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The Borneman Anemone

Hilary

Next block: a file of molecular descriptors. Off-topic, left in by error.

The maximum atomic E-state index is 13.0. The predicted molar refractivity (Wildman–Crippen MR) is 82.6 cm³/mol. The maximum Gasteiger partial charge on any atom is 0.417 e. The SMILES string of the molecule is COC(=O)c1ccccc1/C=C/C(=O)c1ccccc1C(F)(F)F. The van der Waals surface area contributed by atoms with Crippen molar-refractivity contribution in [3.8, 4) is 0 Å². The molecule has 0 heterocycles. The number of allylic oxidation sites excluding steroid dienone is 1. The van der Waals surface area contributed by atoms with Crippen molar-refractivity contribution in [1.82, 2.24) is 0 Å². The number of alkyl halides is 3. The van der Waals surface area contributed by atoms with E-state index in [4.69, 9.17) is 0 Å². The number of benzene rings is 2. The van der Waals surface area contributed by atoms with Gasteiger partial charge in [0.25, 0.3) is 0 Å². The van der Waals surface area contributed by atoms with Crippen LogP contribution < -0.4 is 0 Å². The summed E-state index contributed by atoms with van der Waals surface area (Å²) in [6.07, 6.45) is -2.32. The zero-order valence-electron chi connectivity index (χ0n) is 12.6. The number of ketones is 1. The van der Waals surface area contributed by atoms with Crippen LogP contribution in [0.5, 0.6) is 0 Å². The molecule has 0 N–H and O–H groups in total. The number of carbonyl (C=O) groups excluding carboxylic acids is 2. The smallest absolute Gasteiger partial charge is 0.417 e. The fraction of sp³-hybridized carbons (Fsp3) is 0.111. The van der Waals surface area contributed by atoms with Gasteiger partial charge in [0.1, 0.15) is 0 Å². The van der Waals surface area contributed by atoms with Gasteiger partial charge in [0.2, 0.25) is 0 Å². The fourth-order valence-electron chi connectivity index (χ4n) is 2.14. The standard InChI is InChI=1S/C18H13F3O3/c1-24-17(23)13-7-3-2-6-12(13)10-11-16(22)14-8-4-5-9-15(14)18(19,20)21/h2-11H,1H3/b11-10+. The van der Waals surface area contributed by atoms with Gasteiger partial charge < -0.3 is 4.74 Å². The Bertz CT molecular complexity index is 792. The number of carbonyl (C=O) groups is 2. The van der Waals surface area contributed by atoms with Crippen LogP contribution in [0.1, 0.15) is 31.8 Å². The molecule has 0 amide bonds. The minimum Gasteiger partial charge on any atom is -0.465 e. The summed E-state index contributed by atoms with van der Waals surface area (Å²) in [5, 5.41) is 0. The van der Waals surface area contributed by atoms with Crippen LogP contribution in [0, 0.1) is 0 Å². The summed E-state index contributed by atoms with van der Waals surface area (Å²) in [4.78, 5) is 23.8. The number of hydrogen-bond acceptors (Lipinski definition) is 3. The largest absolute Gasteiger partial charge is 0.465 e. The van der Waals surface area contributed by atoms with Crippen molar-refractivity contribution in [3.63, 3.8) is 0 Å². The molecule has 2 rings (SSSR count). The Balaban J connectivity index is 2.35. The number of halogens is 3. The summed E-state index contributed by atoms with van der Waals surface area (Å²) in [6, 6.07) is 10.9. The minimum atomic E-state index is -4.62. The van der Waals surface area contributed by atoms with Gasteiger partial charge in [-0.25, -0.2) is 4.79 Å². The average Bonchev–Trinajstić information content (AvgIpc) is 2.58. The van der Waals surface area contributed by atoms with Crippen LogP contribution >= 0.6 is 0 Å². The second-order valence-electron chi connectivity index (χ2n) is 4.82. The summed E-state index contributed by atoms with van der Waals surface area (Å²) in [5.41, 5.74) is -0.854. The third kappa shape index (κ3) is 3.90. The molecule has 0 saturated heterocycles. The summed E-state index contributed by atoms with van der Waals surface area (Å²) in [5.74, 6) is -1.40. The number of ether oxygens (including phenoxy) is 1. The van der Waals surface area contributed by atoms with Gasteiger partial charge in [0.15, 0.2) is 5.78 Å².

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Bornemans.jpgSome of the most interesting inhabitants in my tanks are my Borneman anemones (Phymanthus buitendijki). Unlike our favorite bubble-tips they are not frequently available, although I did get my first from a WAMAS vendor and a second from another member (thanks, Jan!).These anemones are known to be hardy and to tolerate a wide range of conditions. One of mine has attached itself to rockwork in the sand at the bottom of a 90 gallon tank that has both 150w metal halide and T5 lighting. Two more are in a 3 gallon pico with CF lighting. These two have moved directly under the lights and often are stretched to close to the surface of the tank. Neither tank has high flow in the areas inhabited by the anemones. None are direct-fed, and while the anemone in the larger tank benefits from daily generous tank-wide feedings of frozen food the pico inhabitants only receive a pinch of granulated food every morning. All appear happy and healthy. While the anemone in the larger tank has yet to reproduce, the one in the pico created a clone via natural pedal laceration. The Borneman is not known as a host anemone


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